As promised, Microsoft has officially released Windows 11 on the 5th of October. The new version of Windows will bring about a host of changes, improvements, and new features to the Windows operating system and as such, we imagine that there are quite a few people who are excited to get their hands on the update.
If you’re running a Windows 10 PC and you’d like to upgrade it to Windows 11, then read on to find out what you need to do to upgrade.
First things first
Before you update to Windows 11, you’ll need to make sure that your computer is compatible and meets Microsoft’s system requirements. According to Microsoft, the system requirements for Windows 11 are:
- Processor: 1 gigahertz (GHz) or faster with 2 or more cores on a compatible 64-bit processor or System on a Chip (SoC)
- Memory: 4 GB RAM
- Storage: 64 GB or larger storage device
- System firmware: UEFI, Secure Boot capable
- TPM: Trusted Platform Module (TPM) version 2.0
- Graphics card: DirectX 12 compatible graphics / WDDM 2.x
- Display: >9″ with HD Resolution (720p)
- Internet connection: Microsoft account and internet connectivity required for setup for Windows 11 Home
You will also need to make sure you have the TPM 2.0 module enabled. You can download the PC Health Check app from Microsoft’s website and run it, and if it says your computer is Windows 11 ready, then you can proceed to the next step.
Keep in mind that Microsoft recently said that they will allow users to install Windows 11 on devices that aren’t compatible. This is done at the risk of the user as the experience might not be as ideal, and also you won’t be eligible for updates in the future either. So if you don’t have a compatible PC, you can still download and install Windows 11, but we would advise against that.
Check Windows Update
The safest way to check if Windows 11 is available for download for your computer is through Windows Update.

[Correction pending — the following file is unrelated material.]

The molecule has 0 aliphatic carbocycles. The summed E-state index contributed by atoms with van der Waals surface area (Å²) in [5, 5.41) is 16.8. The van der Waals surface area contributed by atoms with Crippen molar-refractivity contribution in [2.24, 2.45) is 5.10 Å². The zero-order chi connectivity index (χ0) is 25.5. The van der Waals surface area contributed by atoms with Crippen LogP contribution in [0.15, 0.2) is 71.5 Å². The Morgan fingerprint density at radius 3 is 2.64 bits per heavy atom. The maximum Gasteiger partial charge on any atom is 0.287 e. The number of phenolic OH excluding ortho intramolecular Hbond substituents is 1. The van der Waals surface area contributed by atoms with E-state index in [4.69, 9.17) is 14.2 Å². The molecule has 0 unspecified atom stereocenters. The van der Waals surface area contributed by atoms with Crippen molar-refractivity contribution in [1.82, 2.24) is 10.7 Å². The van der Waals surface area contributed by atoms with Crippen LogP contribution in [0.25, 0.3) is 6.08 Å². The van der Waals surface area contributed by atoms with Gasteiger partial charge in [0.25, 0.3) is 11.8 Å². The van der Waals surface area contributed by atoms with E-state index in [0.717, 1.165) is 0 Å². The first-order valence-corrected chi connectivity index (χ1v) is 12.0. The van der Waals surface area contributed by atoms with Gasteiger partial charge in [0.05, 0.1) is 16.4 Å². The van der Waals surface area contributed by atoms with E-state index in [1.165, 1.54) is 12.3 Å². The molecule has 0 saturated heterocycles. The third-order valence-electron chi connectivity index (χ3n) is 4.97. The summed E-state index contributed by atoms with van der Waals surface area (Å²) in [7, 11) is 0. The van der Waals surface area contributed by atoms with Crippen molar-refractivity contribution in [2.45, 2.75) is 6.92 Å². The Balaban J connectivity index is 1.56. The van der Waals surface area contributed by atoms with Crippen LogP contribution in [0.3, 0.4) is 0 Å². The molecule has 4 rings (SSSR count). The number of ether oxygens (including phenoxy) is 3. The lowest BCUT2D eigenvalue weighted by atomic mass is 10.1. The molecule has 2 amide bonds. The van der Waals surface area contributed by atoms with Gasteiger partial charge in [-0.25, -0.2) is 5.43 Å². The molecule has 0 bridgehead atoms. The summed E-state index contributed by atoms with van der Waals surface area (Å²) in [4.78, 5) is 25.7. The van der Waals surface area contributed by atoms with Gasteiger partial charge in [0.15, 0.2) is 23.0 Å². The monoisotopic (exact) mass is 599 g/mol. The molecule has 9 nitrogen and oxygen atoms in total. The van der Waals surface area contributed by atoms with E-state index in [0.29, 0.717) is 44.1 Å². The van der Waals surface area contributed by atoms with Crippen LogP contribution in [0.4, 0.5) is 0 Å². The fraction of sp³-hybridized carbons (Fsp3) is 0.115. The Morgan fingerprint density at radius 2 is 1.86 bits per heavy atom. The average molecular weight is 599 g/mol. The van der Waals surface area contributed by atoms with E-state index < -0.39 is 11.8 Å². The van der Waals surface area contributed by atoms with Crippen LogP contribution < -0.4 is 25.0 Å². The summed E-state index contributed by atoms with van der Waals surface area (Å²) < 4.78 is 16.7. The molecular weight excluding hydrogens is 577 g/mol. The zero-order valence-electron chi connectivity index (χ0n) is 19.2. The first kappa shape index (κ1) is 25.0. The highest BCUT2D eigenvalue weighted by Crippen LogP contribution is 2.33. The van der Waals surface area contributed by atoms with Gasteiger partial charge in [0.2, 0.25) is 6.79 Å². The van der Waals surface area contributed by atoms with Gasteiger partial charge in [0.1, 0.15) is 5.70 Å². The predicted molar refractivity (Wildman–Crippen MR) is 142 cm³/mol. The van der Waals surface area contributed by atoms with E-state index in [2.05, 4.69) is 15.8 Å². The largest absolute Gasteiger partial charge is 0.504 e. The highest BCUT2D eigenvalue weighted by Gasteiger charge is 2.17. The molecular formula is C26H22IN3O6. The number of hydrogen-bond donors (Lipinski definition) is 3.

- Press the Windows Key + i
- Click Update & Security
- Click “Check for updates”
- If Windows 11 is available for your PC, you’ll be able to upgrade to it by following the instructions on the screen
Microsoft said that the Windows 11 rollout will begin on the 5th of October, but it won’t be for all PCs at once. This is probably done out of caution in case there is an issue with Windows 11 and Microsoft can fix it before it becomes too big of an issue.
This means that if you don’t see Windows 11 available through Windows Update, the rollout hasn’t reached you yet, but don’t worry, there is another option.
Download Windows 11 directly from Microsoft
If the Windows Update tool says there is no Windows 11 update for you yet, fret not because the alternative would be to just download Windows 11 directly from Microsoft. Head on over to Microsoft’s Download Windows 11 page and under the “Windows 11 Installation Assistant”, click “Download Now”.
Microsoft has also made alternative downloads in the form of a bootable USB or an ISO file, but the direct download is probably the most straightforward method.
We’d like to caution you that this method essentially allows you to jump the queue, so to speak. The problem is that by being an early adopter of Windows 11, any bugs or issues within the software could affect you. If you are insistent on downloading and upgrading to Windows 11 this way, we would suggest that you do it on a computer that you don’t need for work or school.
That way you can test out Windows 11 and see if it runs into any errors or app compatibility issues, before installing it on your daily driver. This is to help reduce the chances that something could go wrong.